SINGAPORE: Among Singaporeans who voted in 2020 for a party different from their choice in the 2015 General Election, a larger percentage swung from the People’s Action Party (PAP) to the opposition compared to the other way round, according to a post-election survey by the Institute of Policy Studies (IPS).
This was a reversal from 2015’s survey results, which found that more swing voters swung from the opposition to the PAP.
Swing voters were defined in the survey as those who voted for one party in 2015 and another party in 2020.
Eight per cent of respondents in this year’s survey were voters who swung from the PAP to the opposition.
Three per cent of respondents reported a swing from the opposition to the PAP.
The results were, however, from a small sample size, said Assoc Prof Zhang Weiyu, who presented the findings at a forum via Facebook Live on Thursday (Oct 8).
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Among the more than 2,000 people surveyed, 56 per cent did not answer the questions on who they voted for either in 2015 or 2020.
“Some of the numbers are quite low, especially for the category on the opposition to the PAP. So we had lots of missing data due to refusals,” she said at a media briefing on Wednesday.
This was part of a larger survey which IPS commissioned from YouGov. The company gathered the views of 2,018 citizens aged 21 years and above, from Jul 13 to 21, with the data weighted for the proportion of gender, race and age groups of Singaporeans.
DEMOGRAPHICS AND TRAITS OF SWING VOTERS
Respondents who swung from the PAP to the opposition in 2020 were more likely to be men, comprising 64 per cent of those surveyed.
In 2015, women were more likely to have swung from the PAP to the opposition, with 70 per cent of them reported having done so.
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There were no significant differences in ethnicity, housing types, age and education in swing voting patterns this year, compared to the proportion of these groups in the Singaporean population, according to the survey.
This was unlike in 2015, when a lower proportion of Chinese voters and a higher proportion of Indian voters swung from the PAP to the opposition. A higher proportion of voters living in one- or two-room flats also swung from the PAP to the opposition in 2015.
In addition, respondents who swung to the opposition were most likely to have signed a petition in the past six months.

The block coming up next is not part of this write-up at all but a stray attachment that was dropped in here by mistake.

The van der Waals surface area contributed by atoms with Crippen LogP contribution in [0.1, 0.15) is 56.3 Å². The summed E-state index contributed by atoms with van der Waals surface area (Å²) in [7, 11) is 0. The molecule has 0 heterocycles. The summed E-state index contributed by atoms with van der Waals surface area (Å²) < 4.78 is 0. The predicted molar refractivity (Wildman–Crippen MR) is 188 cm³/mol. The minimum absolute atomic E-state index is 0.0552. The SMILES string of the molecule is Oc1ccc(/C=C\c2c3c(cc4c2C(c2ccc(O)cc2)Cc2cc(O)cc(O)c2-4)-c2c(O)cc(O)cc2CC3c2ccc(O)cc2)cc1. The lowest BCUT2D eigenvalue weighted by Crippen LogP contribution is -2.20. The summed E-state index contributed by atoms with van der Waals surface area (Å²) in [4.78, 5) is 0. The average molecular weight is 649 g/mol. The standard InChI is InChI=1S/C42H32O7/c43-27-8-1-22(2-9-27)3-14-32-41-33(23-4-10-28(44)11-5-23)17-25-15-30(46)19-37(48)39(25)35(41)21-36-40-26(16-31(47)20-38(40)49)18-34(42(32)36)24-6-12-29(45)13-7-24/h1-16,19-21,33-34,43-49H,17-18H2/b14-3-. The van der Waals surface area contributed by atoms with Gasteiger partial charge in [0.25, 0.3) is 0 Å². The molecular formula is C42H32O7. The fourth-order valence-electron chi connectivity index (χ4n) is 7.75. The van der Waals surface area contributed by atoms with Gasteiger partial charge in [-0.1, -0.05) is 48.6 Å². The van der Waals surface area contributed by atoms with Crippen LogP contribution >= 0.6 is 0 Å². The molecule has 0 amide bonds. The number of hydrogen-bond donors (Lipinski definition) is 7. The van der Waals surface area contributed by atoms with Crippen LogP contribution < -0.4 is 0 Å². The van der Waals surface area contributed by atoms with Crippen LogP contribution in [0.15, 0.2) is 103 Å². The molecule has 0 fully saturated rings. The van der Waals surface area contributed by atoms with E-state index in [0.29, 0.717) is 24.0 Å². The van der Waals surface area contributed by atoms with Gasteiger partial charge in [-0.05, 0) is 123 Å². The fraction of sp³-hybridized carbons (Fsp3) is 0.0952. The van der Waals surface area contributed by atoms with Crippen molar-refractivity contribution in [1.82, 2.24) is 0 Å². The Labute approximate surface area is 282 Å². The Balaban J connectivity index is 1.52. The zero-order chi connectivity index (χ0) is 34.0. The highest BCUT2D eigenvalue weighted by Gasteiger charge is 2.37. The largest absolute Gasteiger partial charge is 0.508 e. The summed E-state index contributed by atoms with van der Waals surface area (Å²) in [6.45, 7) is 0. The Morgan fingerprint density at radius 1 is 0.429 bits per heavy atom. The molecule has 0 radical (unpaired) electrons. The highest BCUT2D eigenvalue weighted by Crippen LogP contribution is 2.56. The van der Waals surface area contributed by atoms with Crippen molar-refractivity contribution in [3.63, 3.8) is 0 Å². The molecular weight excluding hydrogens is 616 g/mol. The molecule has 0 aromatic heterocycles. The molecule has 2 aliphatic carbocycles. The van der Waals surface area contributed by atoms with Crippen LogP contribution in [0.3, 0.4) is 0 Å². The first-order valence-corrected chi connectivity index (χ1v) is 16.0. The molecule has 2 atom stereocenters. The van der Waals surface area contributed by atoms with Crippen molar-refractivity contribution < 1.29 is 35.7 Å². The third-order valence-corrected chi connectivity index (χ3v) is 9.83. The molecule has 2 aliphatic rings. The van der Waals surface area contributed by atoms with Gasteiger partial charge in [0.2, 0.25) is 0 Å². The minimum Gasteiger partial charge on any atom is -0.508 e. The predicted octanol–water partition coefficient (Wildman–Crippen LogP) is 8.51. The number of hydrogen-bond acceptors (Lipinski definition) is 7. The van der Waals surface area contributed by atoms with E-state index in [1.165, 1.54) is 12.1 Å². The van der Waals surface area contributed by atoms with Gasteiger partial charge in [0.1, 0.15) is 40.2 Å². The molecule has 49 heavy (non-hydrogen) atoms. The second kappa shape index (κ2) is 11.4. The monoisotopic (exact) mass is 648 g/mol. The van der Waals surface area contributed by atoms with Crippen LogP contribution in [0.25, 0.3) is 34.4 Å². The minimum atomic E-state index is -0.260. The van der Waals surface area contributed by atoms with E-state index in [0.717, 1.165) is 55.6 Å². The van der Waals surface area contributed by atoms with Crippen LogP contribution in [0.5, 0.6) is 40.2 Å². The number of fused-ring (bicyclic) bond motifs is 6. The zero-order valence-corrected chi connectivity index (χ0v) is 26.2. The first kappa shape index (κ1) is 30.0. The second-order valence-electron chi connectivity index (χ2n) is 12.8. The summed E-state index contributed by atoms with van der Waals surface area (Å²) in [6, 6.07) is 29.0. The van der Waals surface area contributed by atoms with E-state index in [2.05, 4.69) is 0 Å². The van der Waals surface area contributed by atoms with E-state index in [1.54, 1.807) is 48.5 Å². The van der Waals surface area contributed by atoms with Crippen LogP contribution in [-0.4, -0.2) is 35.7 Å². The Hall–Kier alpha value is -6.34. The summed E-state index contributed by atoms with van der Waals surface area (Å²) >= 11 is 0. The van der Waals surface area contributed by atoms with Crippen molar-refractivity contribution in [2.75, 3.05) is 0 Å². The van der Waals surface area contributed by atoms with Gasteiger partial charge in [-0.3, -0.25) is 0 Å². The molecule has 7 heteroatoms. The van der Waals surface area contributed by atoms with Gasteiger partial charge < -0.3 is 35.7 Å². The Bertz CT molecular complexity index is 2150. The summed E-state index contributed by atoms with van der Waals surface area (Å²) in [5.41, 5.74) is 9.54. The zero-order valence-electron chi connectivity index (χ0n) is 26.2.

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They also joined online rallies the most and were most likely to have attended opposition rallies. This was in contrast to 2015, where respondents who reported swinging from the PAP to the opposition attended opposition rallies the least.
These respondents were also least concerned about the quality of candidates, a party’s track record and the management of the COVID-19 pandemic, but were most concerned about having different voices in Parliament. This is consistent with 2015’s findings.
“I would say 2020 PAP to opposition swing voters were pretty much typical,” said Assoc Prof Zhang.
“They tended to be males, they were also more active in politics, they trusted newspapers and radio less and they liked to have alternative views in Parliament. That was often in line with our expectations of swing voters in this country.”
As for respondents who swung from the opposition to the PAP, they attended e-rallies the least.
Only 20 per cent from this group reported joining a rally, compared to 31 per cent among non-swing voters and 46 per cent of those who swung from the PAP to the opposition.
Those who did attend rallies went to almost the same number of PAP and opposition rallies, similar to non-swing voters.
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This group of respondents were also most concerned about the quality of candidates, according to the findings.
Given that this was billed as an Internet election, with no physical rallies because of COVID-19 restrictions, all voters relied on social media at an equal level, said Assoc Prof Zhang.
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This was compared to the 2015 General Election when voters who swung from the PAP to the opposition used online party sources more.
Mass media usage was also at an equal level among all kinds of voters, Assoc Prof Zhang noted.
Based on the data, she added: “What really influenced a swing seemed to be the voting reason, caring about alternative voices in the Parliament, rather than specific social media usage.”